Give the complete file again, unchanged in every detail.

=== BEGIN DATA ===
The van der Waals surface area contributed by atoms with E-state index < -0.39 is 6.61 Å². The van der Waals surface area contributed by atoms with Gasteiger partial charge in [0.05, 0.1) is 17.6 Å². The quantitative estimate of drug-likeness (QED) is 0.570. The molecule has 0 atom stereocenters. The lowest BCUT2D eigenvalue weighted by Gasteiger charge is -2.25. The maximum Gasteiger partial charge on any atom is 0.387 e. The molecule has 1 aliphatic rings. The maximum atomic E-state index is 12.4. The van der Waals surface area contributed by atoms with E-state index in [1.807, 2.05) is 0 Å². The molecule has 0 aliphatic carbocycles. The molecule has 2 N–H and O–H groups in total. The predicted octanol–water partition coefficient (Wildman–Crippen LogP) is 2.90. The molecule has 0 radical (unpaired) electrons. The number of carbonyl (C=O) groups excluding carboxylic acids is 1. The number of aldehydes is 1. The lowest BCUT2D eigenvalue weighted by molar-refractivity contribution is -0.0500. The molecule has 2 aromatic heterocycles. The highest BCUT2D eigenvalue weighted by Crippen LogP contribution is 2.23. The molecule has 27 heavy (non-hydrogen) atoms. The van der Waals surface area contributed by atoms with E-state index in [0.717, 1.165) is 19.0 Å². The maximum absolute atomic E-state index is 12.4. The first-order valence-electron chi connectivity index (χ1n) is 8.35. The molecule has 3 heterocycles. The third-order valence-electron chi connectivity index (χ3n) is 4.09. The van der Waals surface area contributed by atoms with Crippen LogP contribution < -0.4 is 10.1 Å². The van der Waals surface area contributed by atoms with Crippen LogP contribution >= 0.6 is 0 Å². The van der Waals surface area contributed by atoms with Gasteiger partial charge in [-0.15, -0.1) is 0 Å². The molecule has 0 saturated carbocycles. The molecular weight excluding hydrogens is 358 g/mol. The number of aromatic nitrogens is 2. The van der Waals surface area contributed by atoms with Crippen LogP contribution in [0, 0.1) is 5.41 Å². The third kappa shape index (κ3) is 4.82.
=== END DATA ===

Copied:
The van der Waals surface area contributed by atoms with E-state index < -0.39 is 6.61 Å². The van der Waals surface area contributed by atoms with Gasteiger partial charge in [0.05, 0.1) is 17.6 Å². The quantitative estimate of drug-likeness (QED) is 0.570. The molecule has 0 atom stereocenters. The lowest BCUT2D eigenvalue weighted by Gasteiger charge is -2.25. The maximum Gasteiger partial charge on any atom is 0.387 e. The molecule has 1 aliphatic rings. The maximum atomic E-state index is 12.4. The van der Waals surface area contributed by atoms with E-state index in [1.807, 2.05) is 0 Å². The molecule has 0 aliphatic carbocycles. The molecule has 2 N–H and O–H groups in total. The predicted octanol–water partition coefficient (Wildman–Crippen LogP) is 2.90. The molecule has 0 radical (unpaired) electrons. The number of carbonyl (C=O) groups excluding carboxylic acids is 1. The number of aldehydes is 1. The lowest BCUT2D eigenvalue weighted by molar-refractivity contribution is -0.0500. The molecule has 2 aromatic heterocycles. The highest BCUT2D eigenvalue weighted by Crippen LogP contribution is 2.23. The molecule has 27 heavy (non-hydrogen) atoms. The van der Waals surface area contributed by atoms with E-state index in [0.717, 1.165) is 19.0 Å². The maximum absolute atomic E-state index is 12.4. The first-order valence-electron chi connectivity index (χ1n) is 8.35. The molecule has 3 heterocycles. The third-order valence-electron chi connectivity index (χ3n) is 4.09. The van der Waals surface area contributed by atoms with Crippen LogP contribution < -0.4 is 10.1 Å². The van der Waals surface area contributed by atoms with Crippen LogP contribution >= 0.6 is 0 Å². The van der Waals surface area contributed by atoms with Gasteiger partial charge in [-0.15, -0.1) is 0 Å². The molecule has 0 saturated carbocycles. The molecular weight excluding hydrogens is 358 g/mol. The number of aromatic nitrogens is 2. The van der Waals surface area contributed by atoms with Crippen LogP contribution in [0, 0.1) is 5.41 Å². The third kappa shape index (κ3) is 4.82.